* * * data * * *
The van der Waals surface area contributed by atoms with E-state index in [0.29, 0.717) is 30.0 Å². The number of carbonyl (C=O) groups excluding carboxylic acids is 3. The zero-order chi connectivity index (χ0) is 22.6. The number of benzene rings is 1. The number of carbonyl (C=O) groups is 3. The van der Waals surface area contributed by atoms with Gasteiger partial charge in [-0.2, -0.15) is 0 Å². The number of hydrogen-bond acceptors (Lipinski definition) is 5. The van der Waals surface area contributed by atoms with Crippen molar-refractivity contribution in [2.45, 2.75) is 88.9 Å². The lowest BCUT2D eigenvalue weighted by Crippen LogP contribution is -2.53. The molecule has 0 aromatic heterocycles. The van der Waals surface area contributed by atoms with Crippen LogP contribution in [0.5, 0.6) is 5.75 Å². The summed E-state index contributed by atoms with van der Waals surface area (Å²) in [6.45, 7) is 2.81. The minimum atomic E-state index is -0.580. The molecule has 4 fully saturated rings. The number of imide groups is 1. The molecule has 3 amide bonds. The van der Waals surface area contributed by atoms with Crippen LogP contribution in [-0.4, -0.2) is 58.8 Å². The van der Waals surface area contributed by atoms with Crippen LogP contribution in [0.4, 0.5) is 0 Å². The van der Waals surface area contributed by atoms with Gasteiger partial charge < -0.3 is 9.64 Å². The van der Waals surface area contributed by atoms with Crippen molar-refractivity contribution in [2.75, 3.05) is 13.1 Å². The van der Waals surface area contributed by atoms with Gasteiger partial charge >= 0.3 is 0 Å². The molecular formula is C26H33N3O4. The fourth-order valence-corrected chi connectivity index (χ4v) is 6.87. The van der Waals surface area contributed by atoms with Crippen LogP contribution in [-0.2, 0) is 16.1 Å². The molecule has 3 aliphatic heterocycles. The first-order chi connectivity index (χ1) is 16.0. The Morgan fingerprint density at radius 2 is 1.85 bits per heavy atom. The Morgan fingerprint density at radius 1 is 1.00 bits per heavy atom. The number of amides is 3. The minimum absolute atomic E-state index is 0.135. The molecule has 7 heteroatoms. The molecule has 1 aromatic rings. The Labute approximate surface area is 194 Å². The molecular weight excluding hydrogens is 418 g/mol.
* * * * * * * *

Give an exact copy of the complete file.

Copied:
The van der Waals surface area contributed by atoms with E-state index in [0.29, 0.717) is 30.0 Å². The number of carbonyl (C=O) groups excluding carboxylic acids is 3. The zero-order chi connectivity index (χ0) is 22.6. The number of benzene rings is 1. The number of carbonyl (C=O) groups is 3. The van der Waals surface area contributed by atoms with Gasteiger partial charge in [-0.2, -0.15) is 0 Å². The number of hydrogen-bond acceptors (Lipinski definition) is 5. The van der Waals surface area contributed by atoms with Crippen molar-refractivity contribution in [2.45, 2.75) is 88.9 Å². The lowest BCUT2D eigenvalue weighted by Crippen LogP contribution is -2.53. The molecule has 0 aromatic heterocycles. The van der Waals surface area contributed by atoms with Crippen LogP contribution in [0.5, 0.6) is 5.75 Å². The summed E-state index contributed by atoms with van der Waals surface area (Å²) in [6.45, 7) is 2.81. The minimum atomic E-state index is -0.580. The molecule has 4 fully saturated rings. The number of imide groups is 1. The molecule has 3 amide bonds. The van der Waals surface area contributed by atoms with Crippen LogP contribution in [-0.4, -0.2) is 58.8 Å². The van der Waals surface area contributed by atoms with Crippen LogP contribution in [0.4, 0.5) is 0 Å². The van der Waals surface area contributed by atoms with Gasteiger partial charge < -0.3 is 9.64 Å². The van der Waals surface area contributed by atoms with Crippen molar-refractivity contribution in [2.75, 3.05) is 13.1 Å². The van der Waals surface area contributed by atoms with Gasteiger partial charge >= 0.3 is 0 Å². The molecular formula is C26H33N3O4. The fourth-order valence-corrected chi connectivity index (χ4v) is 6.87. The van der Waals surface area contributed by atoms with Crippen LogP contribution in [-0.2, 0) is 16.1 Å². The molecule has 3 aliphatic heterocycles. The first-order chi connectivity index (χ1) is 16.0. The Morgan fingerprint density at radius 2 is 1.85 bits per heavy atom. The Morgan fingerprint density at radius 1 is 1.00 bits per heavy atom. The number of amides is 3. The minimum absolute atomic E-state index is 0.135. The molecule has 7 heteroatoms. The molecule has 1 aromatic rings. The Labute approximate surface area is 194 Å². The molecular weight excluding hydrogens is 418 g/mol.